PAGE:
In the 1950s my family had a cattle ranch at the base of the Medicine Bow Mountains. To get there from Laramie, where we bought our groceries every few weeks, we would drive north on Highway 30 to Rock River, then cross the railroad tracks and head south west toward our place, the Rafter Six.

I think the distance from Rock River was about 20 miles but it seemed to take forever, even though I distracted myself by eating Fig Newtons and reading my newly acquired EC comic books in the back seat of the station wagon. More often than not, I got car sick.

In the winter, the only way we could get back and forth to Laramie was in a four-wheel drive Dodge Power Wagon, which (in theory) could master all terrains and just about any kind of weather. That was, unless you got caught in a blizzard and the 70-80 mph winds that whipped around Elk Mountain.

We sold the place well before the Army Corps of Engineers began mapping out that corridor of the interstate that ran from Laramie to Rawlins. My father always claimed that many of the locals suggested to the builders that they construct the highway farther west, closer to Highway 30, where the snow and the wind weren’t so severe. Of course, the builders ignored this advice. What did a couple of dumb ranchers know, anyway, about building an interstate?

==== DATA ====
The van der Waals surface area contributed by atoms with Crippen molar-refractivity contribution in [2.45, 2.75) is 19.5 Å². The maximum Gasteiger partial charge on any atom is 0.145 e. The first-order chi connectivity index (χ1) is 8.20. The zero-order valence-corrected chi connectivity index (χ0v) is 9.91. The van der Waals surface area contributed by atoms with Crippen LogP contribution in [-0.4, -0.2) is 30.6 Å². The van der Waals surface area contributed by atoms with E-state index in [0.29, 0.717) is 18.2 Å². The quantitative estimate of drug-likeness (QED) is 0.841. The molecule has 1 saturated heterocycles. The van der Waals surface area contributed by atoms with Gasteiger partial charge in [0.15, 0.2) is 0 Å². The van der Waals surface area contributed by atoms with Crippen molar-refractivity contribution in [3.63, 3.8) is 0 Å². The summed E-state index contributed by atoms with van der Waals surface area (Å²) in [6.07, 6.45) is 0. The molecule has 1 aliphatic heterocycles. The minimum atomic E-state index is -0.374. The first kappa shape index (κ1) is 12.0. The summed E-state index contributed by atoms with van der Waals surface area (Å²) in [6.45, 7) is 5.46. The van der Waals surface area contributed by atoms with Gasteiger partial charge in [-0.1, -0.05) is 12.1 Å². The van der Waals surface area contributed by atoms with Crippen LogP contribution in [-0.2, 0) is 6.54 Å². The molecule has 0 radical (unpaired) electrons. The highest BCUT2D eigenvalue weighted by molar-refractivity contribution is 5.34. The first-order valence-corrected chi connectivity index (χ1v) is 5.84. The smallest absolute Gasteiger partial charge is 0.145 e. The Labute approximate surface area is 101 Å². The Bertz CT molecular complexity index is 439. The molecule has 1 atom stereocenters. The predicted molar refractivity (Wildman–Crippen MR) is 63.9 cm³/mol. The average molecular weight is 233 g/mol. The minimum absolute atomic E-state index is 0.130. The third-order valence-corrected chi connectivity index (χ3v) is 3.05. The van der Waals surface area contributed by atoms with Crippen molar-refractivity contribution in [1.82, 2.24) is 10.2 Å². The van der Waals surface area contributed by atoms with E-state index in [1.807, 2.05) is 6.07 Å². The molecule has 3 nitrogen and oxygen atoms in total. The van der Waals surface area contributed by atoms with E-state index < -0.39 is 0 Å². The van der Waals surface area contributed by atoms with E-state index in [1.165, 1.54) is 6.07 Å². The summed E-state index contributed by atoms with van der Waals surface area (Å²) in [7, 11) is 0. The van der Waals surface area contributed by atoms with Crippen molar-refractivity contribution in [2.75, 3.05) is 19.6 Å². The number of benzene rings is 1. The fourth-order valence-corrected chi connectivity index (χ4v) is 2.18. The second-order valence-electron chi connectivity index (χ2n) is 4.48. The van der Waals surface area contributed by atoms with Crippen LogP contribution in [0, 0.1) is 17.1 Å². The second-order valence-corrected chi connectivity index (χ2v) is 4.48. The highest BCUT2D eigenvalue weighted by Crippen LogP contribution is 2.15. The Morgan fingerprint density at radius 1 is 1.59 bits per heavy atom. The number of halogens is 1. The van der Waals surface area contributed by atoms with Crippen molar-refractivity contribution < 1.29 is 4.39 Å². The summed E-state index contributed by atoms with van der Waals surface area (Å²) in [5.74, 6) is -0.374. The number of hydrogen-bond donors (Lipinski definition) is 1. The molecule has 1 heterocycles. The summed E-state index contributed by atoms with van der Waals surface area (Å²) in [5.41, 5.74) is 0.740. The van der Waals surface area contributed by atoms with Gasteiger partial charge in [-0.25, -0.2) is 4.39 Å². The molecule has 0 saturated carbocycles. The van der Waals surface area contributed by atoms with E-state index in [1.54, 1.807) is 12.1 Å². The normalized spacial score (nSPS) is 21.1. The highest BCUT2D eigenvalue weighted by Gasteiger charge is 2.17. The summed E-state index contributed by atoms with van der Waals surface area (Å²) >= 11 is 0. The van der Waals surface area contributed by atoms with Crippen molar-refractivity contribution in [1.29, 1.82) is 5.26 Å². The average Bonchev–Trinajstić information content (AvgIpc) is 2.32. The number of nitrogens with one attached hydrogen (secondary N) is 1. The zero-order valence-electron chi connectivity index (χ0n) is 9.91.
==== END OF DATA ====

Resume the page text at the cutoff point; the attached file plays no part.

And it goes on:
So let’s jump ahead almost 50 years. My wife and I are about to acquire a house in Dubois. We fly into Denver, rent a car and head up to see the place, taking I-80 from Laramie. This is in late February, early March. About half an hour outside Laramie it starts to snow, hard. Soon we’re in a white-out with a semi-truck about two inches from our rear bumper and another maybe a foot in front of us. But who can tell? We can’t see a thing. Nada. We are surely about to be crushed alive between two semis from hell.

Which, of course, didn’t happen. We pulled off the road, managed to wait out the storm. And lo and behold, when the skies cleared, and I finally get my bearings, I discover we’re at the Cooper Cove Road exit, which traverses our old hay meadow.

And they say you can’t go home again.

Laton McCartney

Laton McCartney was born in Denver, Colorado and grew up on cattle ranches in Colorado and Wyoming. He is the author of the national bestseller, Friends in High Places: The Bechtel Story—The Most Secret...

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